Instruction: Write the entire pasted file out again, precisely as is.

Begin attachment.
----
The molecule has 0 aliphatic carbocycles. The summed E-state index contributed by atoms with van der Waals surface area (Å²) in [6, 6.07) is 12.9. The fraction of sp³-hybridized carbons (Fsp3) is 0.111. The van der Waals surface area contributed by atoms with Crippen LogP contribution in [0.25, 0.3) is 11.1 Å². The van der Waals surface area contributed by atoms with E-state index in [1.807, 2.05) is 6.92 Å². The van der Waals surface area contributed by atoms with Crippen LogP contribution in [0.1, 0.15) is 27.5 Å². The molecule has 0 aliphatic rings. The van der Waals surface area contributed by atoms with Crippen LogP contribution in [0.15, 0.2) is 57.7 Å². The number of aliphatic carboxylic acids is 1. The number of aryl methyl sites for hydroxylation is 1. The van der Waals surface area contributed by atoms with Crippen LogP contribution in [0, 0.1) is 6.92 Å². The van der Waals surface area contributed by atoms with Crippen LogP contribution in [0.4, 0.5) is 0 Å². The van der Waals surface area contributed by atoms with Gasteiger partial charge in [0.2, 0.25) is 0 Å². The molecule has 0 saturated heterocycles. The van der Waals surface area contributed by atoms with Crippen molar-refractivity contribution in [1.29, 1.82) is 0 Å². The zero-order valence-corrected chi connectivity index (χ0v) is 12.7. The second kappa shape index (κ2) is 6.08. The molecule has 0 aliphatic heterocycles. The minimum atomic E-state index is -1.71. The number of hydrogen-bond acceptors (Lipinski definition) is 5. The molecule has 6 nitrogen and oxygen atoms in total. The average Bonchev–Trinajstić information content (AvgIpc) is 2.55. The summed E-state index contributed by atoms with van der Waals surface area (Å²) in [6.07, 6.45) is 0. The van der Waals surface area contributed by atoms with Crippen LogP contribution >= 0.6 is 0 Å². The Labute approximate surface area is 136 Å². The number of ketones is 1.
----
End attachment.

The molecule has 0 aliphatic carbocycles. The summed E-state index contributed by atoms with van der Waals surface area (Å²) in [6, 6.07) is 12.9. The fraction of sp³-hybridized carbons (Fsp3) is 0.111. The van der Waals surface area contributed by atoms with Crippen LogP contribution in [0.25, 0.3) is 11.1 Å². The van der Waals surface area contributed by atoms with E-state index in [1.807, 2.05) is 6.92 Å². The van der Waals surface area contributed by atoms with Crippen LogP contribution in [0.1, 0.15) is 27.5 Å². The molecule has 0 aliphatic rings. The van der Waals surface area contributed by atoms with Crippen LogP contribution in [0.15, 0.2) is 57.7 Å². The number of aliphatic carboxylic acids is 1. The number of aryl methyl sites for hydroxylation is 1. The van der Waals surface area contributed by atoms with Crippen LogP contribution in [0, 0.1) is 6.92 Å². The van der Waals surface area contributed by atoms with Crippen LogP contribution in [0.4, 0.5) is 0 Å². The van der Waals surface area contributed by atoms with Gasteiger partial charge in [0.2, 0.25) is 0 Å². The molecule has 0 saturated heterocycles. The van der Waals surface area contributed by atoms with Crippen molar-refractivity contribution in [1.29, 1.82) is 0 Å². The zero-order valence-corrected chi connectivity index (χ0v) is 12.7. The second kappa shape index (κ2) is 6.08. The molecule has 0 aliphatic heterocycles. The minimum atomic E-state index is -1.71. The number of hydrogen-bond acceptors (Lipinski definition) is 5. The molecule has 6 nitrogen and oxygen atoms in total. The average Bonchev–Trinajstić information content (AvgIpc) is 2.55. The summed E-state index contributed by atoms with van der Waals surface area (Å²) in [6.07, 6.45) is 0. The van der Waals surface area contributed by atoms with Crippen LogP contribution >= 0.6 is 0 Å². The Labute approximate surface area is 136 Å². The number of ketones is 1.